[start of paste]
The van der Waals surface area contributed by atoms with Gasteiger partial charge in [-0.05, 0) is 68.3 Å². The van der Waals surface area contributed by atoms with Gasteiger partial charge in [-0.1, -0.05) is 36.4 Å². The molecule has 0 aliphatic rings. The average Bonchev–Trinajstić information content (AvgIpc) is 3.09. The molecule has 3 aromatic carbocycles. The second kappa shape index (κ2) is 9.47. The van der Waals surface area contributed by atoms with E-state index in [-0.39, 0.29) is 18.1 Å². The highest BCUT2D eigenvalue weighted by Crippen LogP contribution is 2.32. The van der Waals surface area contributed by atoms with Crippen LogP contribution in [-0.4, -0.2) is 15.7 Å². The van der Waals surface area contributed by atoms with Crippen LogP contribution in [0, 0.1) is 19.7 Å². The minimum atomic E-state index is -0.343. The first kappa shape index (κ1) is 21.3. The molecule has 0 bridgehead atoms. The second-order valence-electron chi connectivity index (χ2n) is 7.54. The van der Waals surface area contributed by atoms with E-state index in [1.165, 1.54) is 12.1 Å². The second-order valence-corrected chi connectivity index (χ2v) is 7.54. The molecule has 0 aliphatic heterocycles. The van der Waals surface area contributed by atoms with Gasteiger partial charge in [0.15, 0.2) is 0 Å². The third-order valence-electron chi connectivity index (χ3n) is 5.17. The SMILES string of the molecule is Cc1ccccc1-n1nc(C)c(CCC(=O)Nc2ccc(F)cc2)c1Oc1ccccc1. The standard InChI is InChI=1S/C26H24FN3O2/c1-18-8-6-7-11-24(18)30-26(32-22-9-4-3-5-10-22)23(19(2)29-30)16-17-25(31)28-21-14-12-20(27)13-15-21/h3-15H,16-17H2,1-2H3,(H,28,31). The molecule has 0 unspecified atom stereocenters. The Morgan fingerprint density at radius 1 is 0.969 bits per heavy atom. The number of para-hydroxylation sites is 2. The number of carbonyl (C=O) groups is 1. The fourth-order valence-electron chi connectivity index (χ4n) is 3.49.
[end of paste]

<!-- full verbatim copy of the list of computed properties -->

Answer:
The van der Waals surface area contributed by atoms with Gasteiger partial charge in [-0.05, 0) is 68.3 Å². The van der Waals surface area contributed by atoms with Gasteiger partial charge in [-0.1, -0.05) is 36.4 Å². The molecule has 0 aliphatic rings. The average Bonchev–Trinajstić information content (AvgIpc) is 3.09. The molecule has 3 aromatic carbocycles. The second kappa shape index (κ2) is 9.47. The van der Waals surface area contributed by atoms with E-state index in [-0.39, 0.29) is 18.1 Å². The highest BCUT2D eigenvalue weighted by Crippen LogP contribution is 2.32. The van der Waals surface area contributed by atoms with Crippen LogP contribution in [-0.4, -0.2) is 15.7 Å². The van der Waals surface area contributed by atoms with Crippen LogP contribution in [0, 0.1) is 19.7 Å². The minimum atomic E-state index is -0.343. The first kappa shape index (κ1) is 21.3. The molecule has 0 bridgehead atoms. The second-order valence-electron chi connectivity index (χ2n) is 7.54. The van der Waals surface area contributed by atoms with E-state index in [1.165, 1.54) is 12.1 Å². The second-order valence-corrected chi connectivity index (χ2v) is 7.54. The molecule has 0 aliphatic heterocycles. The van der Waals surface area contributed by atoms with Gasteiger partial charge in [0.15, 0.2) is 0 Å². The third-order valence-electron chi connectivity index (χ3n) is 5.17. The SMILES string of the molecule is Cc1ccccc1-n1nc(C)c(CCC(=O)Nc2ccc(F)cc2)c1Oc1ccccc1. The standard InChI is InChI=1S/C26H24FN3O2/c1-18-8-6-7-11-24(18)30-26(32-22-9-4-3-5-10-22)23(19(2)29-30)16-17-25(31)28-21-14-12-20(27)13-15-21/h3-15H,16-17H2,1-2H3,(H,28,31). The molecule has 0 unspecified atom stereocenters. The Morgan fingerprint density at radius 1 is 0.969 bits per heavy atom. The number of para-hydroxylation sites is 2. The number of carbonyl (C=O) groups is 1. The fourth-order valence-electron chi connectivity index (χ4n) is 3.49.